Under the Maryland Constitution of 1776, the Governor was chosen for one year terms by both houses of the General Assembly. An 1838 constitutional amendment allowed voters to elect the Governor to three-year terms from one of three rotating gubernatorial districts: eastern, southern, and western. At each election, only voters from a single gubernatorial election district selected the Governor. The Maryland Constitution of 1851 lengthened the Governor's term of office from three to four years, which brought elections for Governor in line with elections for federal offices that occur only in even years. Finally, the Constitution of 1864 eliminated the rotating gubernatorial election districts and, since the election of 1868, the Governor has been elected by all the voters of the State.

From 1777 to 1870, the governor lived in Jennings House. Since 1870, the governor has lived in Government House, a Georgian mansion adjacent to the State House. In addition to being living space for the Governor's family, Government House has a number of public rooms that are used by the Governor on occasions of state. [cite web | title=Government House, A Maryland Treasure | publisher = Maryland State Archives | url = | accessdate = 2007-06-27]

Spiro T. Agnew, who was Governor of Maryland from 1967-1969, later served as Vice President of the United States under Richard Nixon, and is to date the highest-ranking Marylander in the history of the United States. In 1971, the office of Lieutenant Governor of Maryland, which existed for only a few years in the 1860s, was recreated by constitutional amendment. The Lt. Governor, who only has those duties that the governor assigns to him or her, is elected on the same ticket and to the same term as the governor, and succeeds to the governorship if there is a vacancy in that office. [cite web | title=Lieutenant Governor: Origins and Functions | work = Maryland Manual Online | publisher = Maryland State Archives | date = 2006 | url = | accessdate = 2007-06-27] No Lieutenant Governor of Maryland has ever been elected in his or her own right as Governor.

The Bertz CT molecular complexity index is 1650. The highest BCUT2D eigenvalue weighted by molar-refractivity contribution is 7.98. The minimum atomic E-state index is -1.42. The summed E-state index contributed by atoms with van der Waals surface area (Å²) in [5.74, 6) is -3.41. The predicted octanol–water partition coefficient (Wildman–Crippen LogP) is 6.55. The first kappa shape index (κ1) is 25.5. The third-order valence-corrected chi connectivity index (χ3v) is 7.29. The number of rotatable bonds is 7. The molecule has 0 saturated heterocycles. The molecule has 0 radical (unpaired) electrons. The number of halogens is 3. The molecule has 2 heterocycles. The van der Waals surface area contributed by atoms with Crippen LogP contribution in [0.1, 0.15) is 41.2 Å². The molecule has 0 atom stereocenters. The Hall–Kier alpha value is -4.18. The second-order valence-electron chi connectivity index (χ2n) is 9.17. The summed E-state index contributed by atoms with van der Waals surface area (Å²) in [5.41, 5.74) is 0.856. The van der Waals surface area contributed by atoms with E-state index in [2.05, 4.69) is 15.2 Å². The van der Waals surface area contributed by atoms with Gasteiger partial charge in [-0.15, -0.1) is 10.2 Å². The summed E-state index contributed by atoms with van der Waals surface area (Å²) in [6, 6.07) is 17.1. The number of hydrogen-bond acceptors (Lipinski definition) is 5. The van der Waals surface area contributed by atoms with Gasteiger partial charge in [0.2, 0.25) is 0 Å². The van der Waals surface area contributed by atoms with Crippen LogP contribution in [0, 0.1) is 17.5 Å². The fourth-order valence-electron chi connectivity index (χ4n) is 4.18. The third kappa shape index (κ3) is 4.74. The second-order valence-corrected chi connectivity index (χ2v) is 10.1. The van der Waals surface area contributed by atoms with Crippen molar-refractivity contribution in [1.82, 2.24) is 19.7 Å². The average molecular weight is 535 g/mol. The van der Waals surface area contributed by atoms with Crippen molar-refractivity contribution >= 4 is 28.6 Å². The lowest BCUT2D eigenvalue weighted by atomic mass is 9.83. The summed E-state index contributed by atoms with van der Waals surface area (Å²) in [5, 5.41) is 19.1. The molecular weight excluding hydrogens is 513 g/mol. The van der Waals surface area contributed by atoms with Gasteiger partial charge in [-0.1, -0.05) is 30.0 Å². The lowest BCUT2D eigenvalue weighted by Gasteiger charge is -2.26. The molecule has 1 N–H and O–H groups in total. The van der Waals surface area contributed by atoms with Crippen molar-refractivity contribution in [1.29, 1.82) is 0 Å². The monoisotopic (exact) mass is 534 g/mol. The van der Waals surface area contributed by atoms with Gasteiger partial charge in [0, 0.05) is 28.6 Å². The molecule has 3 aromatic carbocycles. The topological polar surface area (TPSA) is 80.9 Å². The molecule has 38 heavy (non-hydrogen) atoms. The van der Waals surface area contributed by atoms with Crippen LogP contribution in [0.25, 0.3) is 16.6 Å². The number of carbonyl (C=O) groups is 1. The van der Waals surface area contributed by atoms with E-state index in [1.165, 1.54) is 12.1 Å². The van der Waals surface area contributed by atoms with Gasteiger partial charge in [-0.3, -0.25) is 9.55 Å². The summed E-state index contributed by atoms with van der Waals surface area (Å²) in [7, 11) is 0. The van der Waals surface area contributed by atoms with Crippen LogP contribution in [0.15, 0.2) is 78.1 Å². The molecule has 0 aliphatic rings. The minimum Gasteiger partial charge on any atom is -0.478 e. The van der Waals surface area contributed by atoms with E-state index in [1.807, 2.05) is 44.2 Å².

To date, Maryland has yet to have a female governor. However, women were the runners-up in three gubernatorial elections (1994, 1998, and 2002). [cite web | title=Elections by Year | publisher = Maryland State Board of Elections | url = | accessdate = 2007-06-27] In addition, one woman has served as Lieutenant Governor, Kathleen Kennedy Townsend, under Gov. Parris Glendening from 1995 to 2003. Another woman, Kristen Cox, then Secretary of Disabilities, unsuccessfully ran for Lt. Governor with incumbent Governor Robert Ehrlich, when then-Lt. Governor Michael Steele ran for the US Senate. Cox is unique not only because she is a woman, but also because she is legally blind. [cite news | coauthors=Otto, Mary and Aratani, Lori | title =Ehrlich Picks Cabinet Member Cox for Ticket | work =The Washington Post | date =2006-06-30 | url = | accessdate =2007-06-27]

ee also

*List of colonial governors of Maryland
*List of Governors of Maryland
*Government of Maryland
*Lieutenant Governor of Maryland
*Maryland gubernatorial elections